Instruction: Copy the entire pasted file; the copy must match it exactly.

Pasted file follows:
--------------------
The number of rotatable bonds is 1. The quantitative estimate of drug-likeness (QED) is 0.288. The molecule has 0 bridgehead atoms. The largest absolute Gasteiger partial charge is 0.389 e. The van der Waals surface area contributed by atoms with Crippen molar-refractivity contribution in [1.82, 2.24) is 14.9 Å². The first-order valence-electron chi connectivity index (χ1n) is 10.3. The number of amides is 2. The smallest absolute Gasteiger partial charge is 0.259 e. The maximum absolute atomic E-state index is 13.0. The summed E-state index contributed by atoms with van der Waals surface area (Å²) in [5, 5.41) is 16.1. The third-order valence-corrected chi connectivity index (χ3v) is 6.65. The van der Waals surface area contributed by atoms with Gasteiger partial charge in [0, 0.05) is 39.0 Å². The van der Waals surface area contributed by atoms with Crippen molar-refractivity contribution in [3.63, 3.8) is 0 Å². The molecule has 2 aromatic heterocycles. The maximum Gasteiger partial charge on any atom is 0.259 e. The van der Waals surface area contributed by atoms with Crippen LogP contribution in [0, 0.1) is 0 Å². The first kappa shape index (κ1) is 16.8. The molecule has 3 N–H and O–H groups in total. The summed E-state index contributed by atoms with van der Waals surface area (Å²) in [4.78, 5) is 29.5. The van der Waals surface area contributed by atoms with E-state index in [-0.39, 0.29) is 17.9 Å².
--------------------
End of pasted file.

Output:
The number of rotatable bonds is 1. The quantitative estimate of drug-likeness (QED) is 0.288. The molecule has 0 bridgehead atoms. The largest absolute Gasteiger partial charge is 0.389 e. The van der Waals surface area contributed by atoms with Crippen molar-refractivity contribution in [1.82, 2.24) is 14.9 Å². The first-order valence-electron chi connectivity index (χ1n) is 10.3. The number of amides is 2. The smallest absolute Gasteiger partial charge is 0.259 e. The maximum absolute atomic E-state index is 13.0. The summed E-state index contributed by atoms with van der Waals surface area (Å²) in [5, 5.41) is 16.1. The third-order valence-corrected chi connectivity index (χ3v) is 6.65. The van der Waals surface area contributed by atoms with Gasteiger partial charge in [0, 0.05) is 39.0 Å². The van der Waals surface area contributed by atoms with Crippen molar-refractivity contribution in [3.63, 3.8) is 0 Å². The molecule has 2 aromatic heterocycles. The maximum Gasteiger partial charge on any atom is 0.259 e. The van der Waals surface area contributed by atoms with Crippen LogP contribution in [0, 0.1) is 0 Å². The first kappa shape index (κ1) is 16.8. The molecule has 3 N–H and O–H groups in total. The summed E-state index contributed by atoms with van der Waals surface area (Å²) in [4.78, 5) is 29.5. The van der Waals surface area contributed by atoms with E-state index in [-0.39, 0.29) is 17.9 Å².